This is the third in an occasional series of posts highlighting some of the books that led me into education or that have greatly influenced me as an educator over the years. Previous posts can be found here and here.
For those of a progressive bent in education, the ‘golden age’ of radical educational thought is usually considered to be the period in the 1960s and ’70s when the likes of Ivan Illich, AS Neill, John Holt, Everett Reimer, Paulo Freire and a number of others came to prominence. The appearance of cheap paperback versions of their books sparked a worldwide debate about the explicit and implicit purposes of formal education, about the nature of teaching and learning (and the relationship between teaching and learning), and about the possibilities of transforming educational systems and institutions to meet the needs of all people and not just the demands of the wealthy or the élites (groups that of course tend to coincide in most countries). Their books sparked a surge in subversive educational practice and activism the world over. In Scotland, the likes of RF Mackenzie carried the torch for educational transformation, and all over the world other teachers and thinkers and writers pursued their own progressive tenets.
However, a remarkable book appeared in the early 1950s that presaged this radical upsurge by more than decade. That book was Education and the Significance of Life (the link is to a free version of the book in PDF format), by an Indian thinker and philosopher, Jidda Krishnamurti. I came to this book after the books of the writers mentioned above, and it caused me to rethink some of the issues that they had raised in my mind.
Krishnamurti, on a cursory reading, might seem to be have been a harbinger of that stream of thinking from which the radical educators were later to emerge (although of course even the later burst of radicalism was not uniform or homogeneous by any means) – and certainly there are many strands that coincide – but he offered a number of ideas and took some positions that were in fact radically different to those of the likes of Illich, Freire and others.
At the heart of this book is the statement from which it’s title is taken:
Education is not merely acquiring knowledge, gathering and correcting facts; it is to see the significance of life as a whole.
Few would disagree with this. However, Krishnamurti had a particular take on how this could be achieved. He believed that in order to educate fully we must understand the meaning of life as a whole, a not inconsiderable requirement, and he felt that in order to gain this understanding:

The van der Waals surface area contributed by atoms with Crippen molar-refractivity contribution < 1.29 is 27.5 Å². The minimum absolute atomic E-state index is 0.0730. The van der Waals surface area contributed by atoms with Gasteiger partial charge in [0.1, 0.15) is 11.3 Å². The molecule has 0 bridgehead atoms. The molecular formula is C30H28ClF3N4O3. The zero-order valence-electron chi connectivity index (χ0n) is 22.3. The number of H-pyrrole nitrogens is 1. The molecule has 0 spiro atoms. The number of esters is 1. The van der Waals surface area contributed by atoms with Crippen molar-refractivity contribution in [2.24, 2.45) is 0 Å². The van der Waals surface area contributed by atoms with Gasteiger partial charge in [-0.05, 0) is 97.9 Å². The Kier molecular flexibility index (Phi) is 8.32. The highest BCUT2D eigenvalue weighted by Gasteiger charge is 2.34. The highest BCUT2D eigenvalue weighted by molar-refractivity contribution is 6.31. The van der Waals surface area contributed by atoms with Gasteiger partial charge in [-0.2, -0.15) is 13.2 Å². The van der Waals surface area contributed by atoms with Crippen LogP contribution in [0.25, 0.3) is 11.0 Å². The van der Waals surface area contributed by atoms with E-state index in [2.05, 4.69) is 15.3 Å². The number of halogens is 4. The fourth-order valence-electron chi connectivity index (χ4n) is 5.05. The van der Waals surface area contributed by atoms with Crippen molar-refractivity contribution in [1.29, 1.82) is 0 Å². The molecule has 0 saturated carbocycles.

…we have to be able to think, not consistently, but directly and truly. A consistent thinker is a thoughtless person, because he conforms to a pattern; he repeats phrases and thinks in a groove…..To understand life is to understand ourselves and that is both the beginning and the end of education.
He felt that education should help each one of us to:
…discover lasting values so that we do not merely cling to formulas or repeat slogans; it should help us to break down our national and social barriers, instead of emphasizing them, for they breed antagonism between man and man. Unfortunately, the present system of education is making us subservient, mechanical and deeply thoughtless; though it wakens us intellectually, inwardly it leaves us incomplete, stultified and uncreative.
How interesting to think that, some sixty or more years later, we are still having to make the same arguments.
But perhaps the most radical idea that Krishnamurti put forward – and this is where he would certainly differ fundamentally from the likes of Paulo Freire (to give but one example) – was to challenge those who approach education from any one ideological position. He wrote, for example:
Ideals have no place in education for they prevent the comprehension of the present.
The right kind of education is not concerned with any ideology, however much it may promise a future Utopia: it is not based on any system, however carefully thought out; nor is it a means of conditioning the individual in some special manner. Education in the true sense is helping the individual to be mature and free, to flower greatly in love and goodness. That is what we should be interested in, and not in shaping the child according to some idealistic pattern.
In his view, human being are simply not to be shaped according to any definite pattern, but left free to decide for themselves how they wish to grow and learn and develop. Philosophically that is a difficult concept to argue, and politically it is, of course, anathema to most radical educationists, since most of them, if not all of them, present their vision for education from one standpoint or another, sometimes worked out explicitly, but often largely unstated.
I do feel, incidentally, that Krishnamurti’s starting point does strongly support my own educational philosophy, distilled into the prose-poem I Am Learner.
For anyone seeking to transform education so that it better serves the needs of people rather than the needs of states or corporations or any other external interest, this is a book that is at least worth reading and pondering. It will make you think. And it will force you, perhaps, to justify to yourself why you hold any one particular position over any other.
Never a bad thing.